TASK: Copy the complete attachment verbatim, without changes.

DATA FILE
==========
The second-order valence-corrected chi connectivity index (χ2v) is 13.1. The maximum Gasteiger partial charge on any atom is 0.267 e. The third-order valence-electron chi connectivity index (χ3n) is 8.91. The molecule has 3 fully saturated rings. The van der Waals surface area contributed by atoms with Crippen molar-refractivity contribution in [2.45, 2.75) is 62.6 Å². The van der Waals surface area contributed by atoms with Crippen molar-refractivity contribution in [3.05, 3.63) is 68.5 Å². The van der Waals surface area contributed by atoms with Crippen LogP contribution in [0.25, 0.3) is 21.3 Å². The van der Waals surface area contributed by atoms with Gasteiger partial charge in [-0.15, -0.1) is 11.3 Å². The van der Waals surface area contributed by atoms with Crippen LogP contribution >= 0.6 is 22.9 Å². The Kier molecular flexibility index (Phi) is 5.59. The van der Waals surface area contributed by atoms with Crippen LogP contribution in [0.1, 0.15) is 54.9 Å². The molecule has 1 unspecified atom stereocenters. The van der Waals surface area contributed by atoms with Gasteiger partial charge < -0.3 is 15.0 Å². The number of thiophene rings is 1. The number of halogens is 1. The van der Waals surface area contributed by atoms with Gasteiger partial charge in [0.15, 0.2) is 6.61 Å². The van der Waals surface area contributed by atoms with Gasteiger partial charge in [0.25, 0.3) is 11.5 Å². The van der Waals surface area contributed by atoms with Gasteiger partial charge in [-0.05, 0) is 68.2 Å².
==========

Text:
The second-order valence-corrected chi connectivity index (χ2v) is 13.1. The maximum Gasteiger partial charge on any atom is 0.267 e. The third-order valence-electron chi connectivity index (χ3n) is 8.91. The molecule has 3 fully saturated rings. The van der Waals surface area contributed by atoms with Crippen molar-refractivity contribution in [2.45, 2.75) is 62.6 Å². The van der Waals surface area contributed by atoms with Crippen molar-refractivity contribution in [3.05, 3.63) is 68.5 Å². The van der Waals surface area contributed by atoms with Crippen LogP contribution in [0.25, 0.3) is 21.3 Å². The van der Waals surface area contributed by atoms with Gasteiger partial charge in [-0.15, -0.1) is 11.3 Å². The van der Waals surface area contributed by atoms with Crippen LogP contribution >= 0.6 is 22.9 Å². The Kier molecular flexibility index (Phi) is 5.59. The van der Waals surface area contributed by atoms with Crippen LogP contribution in [0.1, 0.15) is 54.9 Å². The molecule has 1 unspecified atom stereocenters. The van der Waals surface area contributed by atoms with Gasteiger partial charge < -0.3 is 15.0 Å². The number of thiophene rings is 1. The number of halogens is 1. The van der Waals surface area contributed by atoms with Gasteiger partial charge in [0.15, 0.2) is 6.61 Å². The van der Waals surface area contributed by atoms with Gasteiger partial charge in [0.25, 0.3) is 11.5 Å². The van der Waals surface area contributed by atoms with Gasteiger partial charge in [-0.05, 0) is 68.2 Å².